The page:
The chairwoman of the U.S. Senate Governmental Affairs Committee, Sen. Susan Collins, said she's made repeated attempts to get the FDA to act on proposed regulations to govern the tissue bank industry. Those rules have been pending for more than six years.

Collins charged that the FDA has failed to keep its commitment to address this public health risk and said that bureaucratic inertia has resulted in tragedy, the AP says.

The proposed regulations would force more thorough testing of tissue before it's given to patients and add tighter controls on the processing of human tissue.

An FDA spokesperson told the committee that there is no timetable for the regulations to be finalized but added that they are moving forward.

Collins said she would push for legislation to force the FDA to issue tissue transplant regulations within 90 days.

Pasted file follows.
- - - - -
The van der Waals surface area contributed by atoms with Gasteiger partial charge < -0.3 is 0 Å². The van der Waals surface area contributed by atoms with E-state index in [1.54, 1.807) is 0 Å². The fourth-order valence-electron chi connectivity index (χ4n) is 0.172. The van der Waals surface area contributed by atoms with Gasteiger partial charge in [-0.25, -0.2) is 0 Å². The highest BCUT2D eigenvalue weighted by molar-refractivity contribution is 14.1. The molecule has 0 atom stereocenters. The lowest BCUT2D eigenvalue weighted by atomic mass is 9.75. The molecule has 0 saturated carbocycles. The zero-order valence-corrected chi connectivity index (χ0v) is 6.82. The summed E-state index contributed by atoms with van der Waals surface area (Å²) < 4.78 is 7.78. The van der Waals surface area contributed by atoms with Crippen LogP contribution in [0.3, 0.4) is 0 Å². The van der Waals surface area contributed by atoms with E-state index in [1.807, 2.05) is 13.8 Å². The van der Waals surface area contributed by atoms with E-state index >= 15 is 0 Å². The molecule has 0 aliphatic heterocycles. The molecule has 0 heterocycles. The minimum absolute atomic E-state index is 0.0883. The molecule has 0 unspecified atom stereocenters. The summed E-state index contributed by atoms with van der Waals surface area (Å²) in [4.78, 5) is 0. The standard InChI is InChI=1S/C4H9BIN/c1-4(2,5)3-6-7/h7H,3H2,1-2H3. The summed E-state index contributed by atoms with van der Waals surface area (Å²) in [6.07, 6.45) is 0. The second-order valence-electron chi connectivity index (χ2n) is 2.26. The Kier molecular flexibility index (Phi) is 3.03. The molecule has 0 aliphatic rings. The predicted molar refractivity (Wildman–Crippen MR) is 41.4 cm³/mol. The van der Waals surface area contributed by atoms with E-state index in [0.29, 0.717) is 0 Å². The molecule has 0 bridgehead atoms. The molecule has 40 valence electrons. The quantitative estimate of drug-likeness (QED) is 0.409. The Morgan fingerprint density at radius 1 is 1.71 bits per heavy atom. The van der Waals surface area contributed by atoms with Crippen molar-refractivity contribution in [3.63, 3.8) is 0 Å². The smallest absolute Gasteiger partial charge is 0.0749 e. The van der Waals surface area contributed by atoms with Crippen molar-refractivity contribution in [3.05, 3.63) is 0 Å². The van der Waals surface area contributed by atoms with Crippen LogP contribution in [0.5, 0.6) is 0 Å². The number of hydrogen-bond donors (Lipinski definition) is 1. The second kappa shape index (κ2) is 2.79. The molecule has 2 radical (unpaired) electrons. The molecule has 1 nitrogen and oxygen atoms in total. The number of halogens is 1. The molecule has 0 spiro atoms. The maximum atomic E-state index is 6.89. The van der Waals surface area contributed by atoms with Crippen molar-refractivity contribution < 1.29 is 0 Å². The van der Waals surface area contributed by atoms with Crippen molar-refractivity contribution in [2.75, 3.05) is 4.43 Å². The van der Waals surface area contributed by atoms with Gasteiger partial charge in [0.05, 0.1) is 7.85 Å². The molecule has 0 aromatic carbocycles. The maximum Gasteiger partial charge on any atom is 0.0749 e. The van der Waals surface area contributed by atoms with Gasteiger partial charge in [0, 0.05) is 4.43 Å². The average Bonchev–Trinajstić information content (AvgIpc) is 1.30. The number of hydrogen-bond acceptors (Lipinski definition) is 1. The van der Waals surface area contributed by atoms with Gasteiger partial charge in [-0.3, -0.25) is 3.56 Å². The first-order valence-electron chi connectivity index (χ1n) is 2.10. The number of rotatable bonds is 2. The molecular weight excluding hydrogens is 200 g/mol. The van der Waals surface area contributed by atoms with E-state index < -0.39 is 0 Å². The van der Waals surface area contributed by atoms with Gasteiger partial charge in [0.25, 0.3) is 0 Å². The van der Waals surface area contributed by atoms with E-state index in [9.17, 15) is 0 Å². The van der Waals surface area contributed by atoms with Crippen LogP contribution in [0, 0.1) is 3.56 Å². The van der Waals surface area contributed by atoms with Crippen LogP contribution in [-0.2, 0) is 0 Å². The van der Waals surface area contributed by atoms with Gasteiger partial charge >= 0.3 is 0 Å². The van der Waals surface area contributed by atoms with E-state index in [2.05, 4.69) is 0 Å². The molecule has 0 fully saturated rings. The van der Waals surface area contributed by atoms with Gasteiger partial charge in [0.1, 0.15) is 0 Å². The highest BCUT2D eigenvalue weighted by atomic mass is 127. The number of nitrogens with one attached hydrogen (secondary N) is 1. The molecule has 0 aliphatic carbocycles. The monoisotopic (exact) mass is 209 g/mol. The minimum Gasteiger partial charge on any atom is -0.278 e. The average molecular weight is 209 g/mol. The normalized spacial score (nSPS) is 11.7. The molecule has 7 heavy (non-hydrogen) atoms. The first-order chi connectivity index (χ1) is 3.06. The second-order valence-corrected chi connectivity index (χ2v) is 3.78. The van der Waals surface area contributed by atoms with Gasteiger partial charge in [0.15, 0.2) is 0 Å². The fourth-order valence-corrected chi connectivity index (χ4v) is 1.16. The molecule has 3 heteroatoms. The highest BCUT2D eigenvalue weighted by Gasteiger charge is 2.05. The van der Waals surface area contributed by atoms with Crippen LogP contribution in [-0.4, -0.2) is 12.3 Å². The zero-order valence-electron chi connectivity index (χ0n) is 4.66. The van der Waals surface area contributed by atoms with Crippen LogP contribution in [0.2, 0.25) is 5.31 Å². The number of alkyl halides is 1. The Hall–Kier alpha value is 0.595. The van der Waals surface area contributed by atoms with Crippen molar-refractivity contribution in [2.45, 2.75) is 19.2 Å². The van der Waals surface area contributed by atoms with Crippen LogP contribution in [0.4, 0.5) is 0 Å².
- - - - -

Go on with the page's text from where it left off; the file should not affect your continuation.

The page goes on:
FDA Rushes Approval for Cancer Treatment

The FDA has rushed to approve an unproven treatment for one of the most difficult-to-treat cancers -- a malignancy of the blood called multiple myeloma.

After an accelerated review process that lasted less than four months, the agency voted to approve Velcade (bortezomib), the first drug in a new class of cancer-fighting medications called proteasome inhibitors. It targets an enzyme that's responsible for the out-of-control growth of cancerous cells.

Clinical trials involving 188 participants showed 28 percent improved while taking the drug.

Accelerated approval was granted under an FDA program that lets manufacturers market their drugs for life-threatening conditions before the medications are entirely proven safe. The agency has ordered Velcade's maker, Millennium Pharmaceuticals, to conduct additional studies.

Scott RobertsRobert Preidt

Scott RobertsRobert Preidt

Published on May 14, 2003